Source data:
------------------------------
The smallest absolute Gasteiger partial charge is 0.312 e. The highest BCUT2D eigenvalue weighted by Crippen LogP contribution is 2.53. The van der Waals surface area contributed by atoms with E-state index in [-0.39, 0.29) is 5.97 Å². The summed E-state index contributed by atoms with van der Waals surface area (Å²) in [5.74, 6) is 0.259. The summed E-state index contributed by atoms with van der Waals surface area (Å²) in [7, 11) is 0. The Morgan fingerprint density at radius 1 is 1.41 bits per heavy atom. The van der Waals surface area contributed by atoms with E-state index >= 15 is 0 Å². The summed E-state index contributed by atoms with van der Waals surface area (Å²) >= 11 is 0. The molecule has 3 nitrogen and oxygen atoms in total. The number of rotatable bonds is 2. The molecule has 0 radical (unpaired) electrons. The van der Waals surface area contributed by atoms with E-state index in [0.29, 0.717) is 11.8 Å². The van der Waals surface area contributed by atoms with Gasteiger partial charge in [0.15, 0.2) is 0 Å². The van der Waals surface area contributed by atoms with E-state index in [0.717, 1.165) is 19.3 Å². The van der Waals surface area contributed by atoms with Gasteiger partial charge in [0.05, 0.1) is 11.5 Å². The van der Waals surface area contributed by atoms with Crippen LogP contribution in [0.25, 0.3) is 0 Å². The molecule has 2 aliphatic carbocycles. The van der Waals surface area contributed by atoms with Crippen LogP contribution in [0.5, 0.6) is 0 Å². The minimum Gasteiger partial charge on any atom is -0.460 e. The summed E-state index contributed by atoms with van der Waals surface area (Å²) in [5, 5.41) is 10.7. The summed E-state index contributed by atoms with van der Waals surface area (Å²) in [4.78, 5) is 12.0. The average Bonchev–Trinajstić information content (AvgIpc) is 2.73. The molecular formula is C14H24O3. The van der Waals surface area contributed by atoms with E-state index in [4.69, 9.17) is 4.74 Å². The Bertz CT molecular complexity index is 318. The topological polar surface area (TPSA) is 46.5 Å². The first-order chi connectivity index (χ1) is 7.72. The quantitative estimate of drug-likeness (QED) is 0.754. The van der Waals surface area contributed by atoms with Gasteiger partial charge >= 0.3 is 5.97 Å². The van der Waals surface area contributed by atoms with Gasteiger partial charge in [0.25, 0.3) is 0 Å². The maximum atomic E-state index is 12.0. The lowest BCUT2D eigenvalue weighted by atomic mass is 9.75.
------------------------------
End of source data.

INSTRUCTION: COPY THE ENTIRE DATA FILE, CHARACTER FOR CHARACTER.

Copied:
The smallest absolute Gasteiger partial charge is 0.312 e. The highest BCUT2D eigenvalue weighted by Crippen LogP contribution is 2.53. The van der Waals surface area contributed by atoms with E-state index in [-0.39, 0.29) is 5.97 Å². The summed E-state index contributed by atoms with van der Waals surface area (Å²) in [5.74, 6) is 0.259. The summed E-state index contributed by atoms with van der Waals surface area (Å²) in [7, 11) is 0. The Morgan fingerprint density at radius 1 is 1.41 bits per heavy atom. The van der Waals surface area contributed by atoms with E-state index >= 15 is 0 Å². The summed E-state index contributed by atoms with van der Waals surface area (Å²) >= 11 is 0. The molecule has 3 nitrogen and oxygen atoms in total. The number of rotatable bonds is 2. The molecule has 0 radical (unpaired) electrons. The van der Waals surface area contributed by atoms with E-state index in [0.29, 0.717) is 11.8 Å². The van der Waals surface area contributed by atoms with Gasteiger partial charge in [0.15, 0.2) is 0 Å². The van der Waals surface area contributed by atoms with E-state index in [0.717, 1.165) is 19.3 Å². The van der Waals surface area contributed by atoms with Gasteiger partial charge in [0.05, 0.1) is 11.5 Å². The van der Waals surface area contributed by atoms with Crippen LogP contribution in [0.25, 0.3) is 0 Å². The molecule has 2 aliphatic carbocycles. The van der Waals surface area contributed by atoms with Crippen LogP contribution in [0.5, 0.6) is 0 Å². The minimum Gasteiger partial charge on any atom is -0.460 e. The summed E-state index contributed by atoms with van der Waals surface area (Å²) in [5, 5.41) is 10.7. The summed E-state index contributed by atoms with van der Waals surface area (Å²) in [4.78, 5) is 12.0. The average Bonchev–Trinajstić information content (AvgIpc) is 2.73. The molecular formula is C14H24O3. The van der Waals surface area contributed by atoms with E-state index in [4.69, 9.17) is 4.74 Å². The Bertz CT molecular complexity index is 318. The topological polar surface area (TPSA) is 46.5 Å². The first-order chi connectivity index (χ1) is 7.72. The quantitative estimate of drug-likeness (QED) is 0.754. The van der Waals surface area contributed by atoms with Gasteiger partial charge >= 0.3 is 5.97 Å². The van der Waals surface area contributed by atoms with Gasteiger partial charge in [0.25, 0.3) is 0 Å². The maximum atomic E-state index is 12.0. The lowest BCUT2D eigenvalue weighted by atomic mass is 9.75.